I am grateful for the outpouring of support by complete strangers around the world. Overwhelmingly, the response to my article was positive. Patients shared their own struggles, and readers who were not disabled valued the perspective I brought to the table. If I can use my journey, which was once an intolerable nightmare, to inspire and inform, that is a good thing.
I hope yesterday is just the beginning, the big break I have been waiting for. I am only one person, but I know the impact one person, with the right message, at the right time, can have on someone’s life. I am here to pay it forward.
This past Tuesday, I had the honor of sharing my patient story at Spaulding Rehabilitation Hospital in Boston, one of the great medical facilities in the country. In my talk, “Partnering with Patients on the Road to Acceptance”, I chose to focus primarily on my interactions with various healthcare providers over the years. Just like anyone else dealing with a chronic disease that involves a revolving door of doctor’s visits and specialists, I had many heartwarming and nightmarish stories to share with the audience.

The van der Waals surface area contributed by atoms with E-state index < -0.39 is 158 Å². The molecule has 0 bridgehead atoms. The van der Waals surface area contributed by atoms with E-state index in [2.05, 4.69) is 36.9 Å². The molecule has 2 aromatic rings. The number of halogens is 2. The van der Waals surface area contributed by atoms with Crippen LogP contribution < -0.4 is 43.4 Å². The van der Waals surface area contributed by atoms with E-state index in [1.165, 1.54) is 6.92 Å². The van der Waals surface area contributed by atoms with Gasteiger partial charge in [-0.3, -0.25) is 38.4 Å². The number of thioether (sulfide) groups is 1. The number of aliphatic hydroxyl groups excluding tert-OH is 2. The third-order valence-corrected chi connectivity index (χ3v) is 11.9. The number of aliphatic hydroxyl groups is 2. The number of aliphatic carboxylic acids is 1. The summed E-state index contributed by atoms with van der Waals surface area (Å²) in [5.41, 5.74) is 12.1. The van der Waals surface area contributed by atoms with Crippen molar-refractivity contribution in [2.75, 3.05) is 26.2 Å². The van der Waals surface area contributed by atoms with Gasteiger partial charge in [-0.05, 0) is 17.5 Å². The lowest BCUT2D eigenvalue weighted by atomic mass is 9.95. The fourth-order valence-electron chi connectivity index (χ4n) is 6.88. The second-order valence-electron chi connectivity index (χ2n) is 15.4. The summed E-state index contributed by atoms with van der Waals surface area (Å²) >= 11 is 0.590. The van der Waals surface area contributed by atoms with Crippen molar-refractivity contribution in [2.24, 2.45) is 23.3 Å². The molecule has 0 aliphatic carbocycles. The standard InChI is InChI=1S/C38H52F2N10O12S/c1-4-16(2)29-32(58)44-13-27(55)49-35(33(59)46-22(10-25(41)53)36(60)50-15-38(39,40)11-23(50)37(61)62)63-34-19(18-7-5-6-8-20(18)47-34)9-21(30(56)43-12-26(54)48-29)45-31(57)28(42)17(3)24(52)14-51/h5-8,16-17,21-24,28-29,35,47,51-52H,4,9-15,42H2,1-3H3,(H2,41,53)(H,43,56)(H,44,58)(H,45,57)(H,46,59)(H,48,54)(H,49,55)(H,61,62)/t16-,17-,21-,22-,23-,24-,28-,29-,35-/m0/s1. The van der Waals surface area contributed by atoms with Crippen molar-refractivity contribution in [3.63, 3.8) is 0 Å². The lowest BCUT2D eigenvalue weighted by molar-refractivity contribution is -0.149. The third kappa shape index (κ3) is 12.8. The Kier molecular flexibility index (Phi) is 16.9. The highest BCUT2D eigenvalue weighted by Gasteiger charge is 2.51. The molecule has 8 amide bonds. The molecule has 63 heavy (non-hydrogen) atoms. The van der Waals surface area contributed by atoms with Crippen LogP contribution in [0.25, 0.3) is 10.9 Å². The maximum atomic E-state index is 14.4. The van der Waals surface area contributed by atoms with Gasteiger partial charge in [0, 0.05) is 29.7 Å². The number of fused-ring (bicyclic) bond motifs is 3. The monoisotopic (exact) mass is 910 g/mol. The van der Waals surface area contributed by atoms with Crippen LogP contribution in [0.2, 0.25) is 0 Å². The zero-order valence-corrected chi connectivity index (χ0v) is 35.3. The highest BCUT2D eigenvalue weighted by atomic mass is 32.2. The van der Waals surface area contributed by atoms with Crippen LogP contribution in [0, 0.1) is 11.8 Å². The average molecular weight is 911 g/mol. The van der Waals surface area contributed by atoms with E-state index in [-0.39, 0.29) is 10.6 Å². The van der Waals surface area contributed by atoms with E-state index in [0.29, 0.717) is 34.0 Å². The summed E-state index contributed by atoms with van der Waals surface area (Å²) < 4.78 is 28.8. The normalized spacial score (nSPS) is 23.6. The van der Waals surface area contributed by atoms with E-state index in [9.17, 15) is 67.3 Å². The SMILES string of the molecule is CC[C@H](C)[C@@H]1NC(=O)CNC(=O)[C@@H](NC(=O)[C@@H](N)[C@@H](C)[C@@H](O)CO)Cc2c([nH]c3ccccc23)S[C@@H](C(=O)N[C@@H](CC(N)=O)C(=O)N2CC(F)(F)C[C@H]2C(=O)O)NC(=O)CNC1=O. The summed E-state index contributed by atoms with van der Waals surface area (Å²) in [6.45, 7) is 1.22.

It checks out at 115 pages, single-spaced, give or take a few placeholders and incoherent ramblings.
This is a big deal for me. I’ve attempted to write my story many times, always failing. This time, though, is different. I am motivated, and it just feels like the right time. My transition into a wheelchair is nearly complete. It is a natural bookend to my journey.
The key to writing a book, I’ve found through trial and error, is to take a seemingly insurmountable project and break it down into manageable pieces. My immediate goal was to write out, chronologically, all the important events that have taken place in my life between 2008 and the present day. I have accomplished that. The next step is to go through what I’ve written again, and start to turn it into a story. Then in subsequent steps, I’ll add more detail, quotations, and finally, give it one final run-through.